In the aftermath of the RSPCA's successful private prosecution of the Cotswolds' Heythrop Hunt – which saw an entire hunt charged, for the first time, and two prominent members also fined – the charity has come in for quite a drubbing. It is time, then, for a show of support.
First come accusations of political motivation, on account of the Heythrop being David Cameron's local hunt and the Government having backed off from the Tory-promised free vote on a repeal of the ban. The RSPCA denies the allegation, claiming – entirely reasonably – that the hundreds of hours of video footage constituted compelling evidence of illegal hunting with dogs. On several counts, the court agreed. Moreover, the charge of playing politics is one that cuts both ways; after all, one of the fined Heythrop huntsmen is now considering taking the matter to the Prime Minister, in the latter's role as local MP.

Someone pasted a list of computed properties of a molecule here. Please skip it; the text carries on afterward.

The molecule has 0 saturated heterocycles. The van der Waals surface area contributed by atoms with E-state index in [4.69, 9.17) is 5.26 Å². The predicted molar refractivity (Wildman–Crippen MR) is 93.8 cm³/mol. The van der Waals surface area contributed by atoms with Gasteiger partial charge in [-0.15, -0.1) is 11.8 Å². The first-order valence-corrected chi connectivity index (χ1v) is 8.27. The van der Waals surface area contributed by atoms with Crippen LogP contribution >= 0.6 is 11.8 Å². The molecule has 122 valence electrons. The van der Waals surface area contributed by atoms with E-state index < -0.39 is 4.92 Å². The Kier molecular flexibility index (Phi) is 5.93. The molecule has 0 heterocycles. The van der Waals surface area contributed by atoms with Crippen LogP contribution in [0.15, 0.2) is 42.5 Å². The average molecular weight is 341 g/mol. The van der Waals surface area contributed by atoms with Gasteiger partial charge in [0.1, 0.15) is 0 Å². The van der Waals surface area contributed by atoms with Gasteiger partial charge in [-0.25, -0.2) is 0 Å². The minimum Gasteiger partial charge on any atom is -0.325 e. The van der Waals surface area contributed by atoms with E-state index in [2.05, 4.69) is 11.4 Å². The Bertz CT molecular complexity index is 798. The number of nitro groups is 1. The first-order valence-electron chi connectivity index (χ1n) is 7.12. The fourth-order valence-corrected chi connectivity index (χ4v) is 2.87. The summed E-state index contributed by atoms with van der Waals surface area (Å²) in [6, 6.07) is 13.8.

But the censure does not end there. The charity has also been sharply criticised on the grounds of cost. Indeed, no less a figure than the presiding judge himself (rather ill-advisedly) described the RSPCA's £330,000 outlay on the case as "staggering".
Why, the argument runs, should donations made by the public for the purposes of ensuring animal welfare be used to pursue high-profile law suits? Why, indeed. After all, the hunting ban has been in place for nearly eight years now. It should hardly need a private prosecution to enforce the legislation. Yet the RSPCA's recent success can only suggest that, whether from lack of resources or lack of interest, traditional enforcement channels are not proving wholly effective.
The simple fact is that the Heythrop Hunt has been breaking the law. No amount of smearing or sneering will change that. Full marks to the RSPCA.Reuse content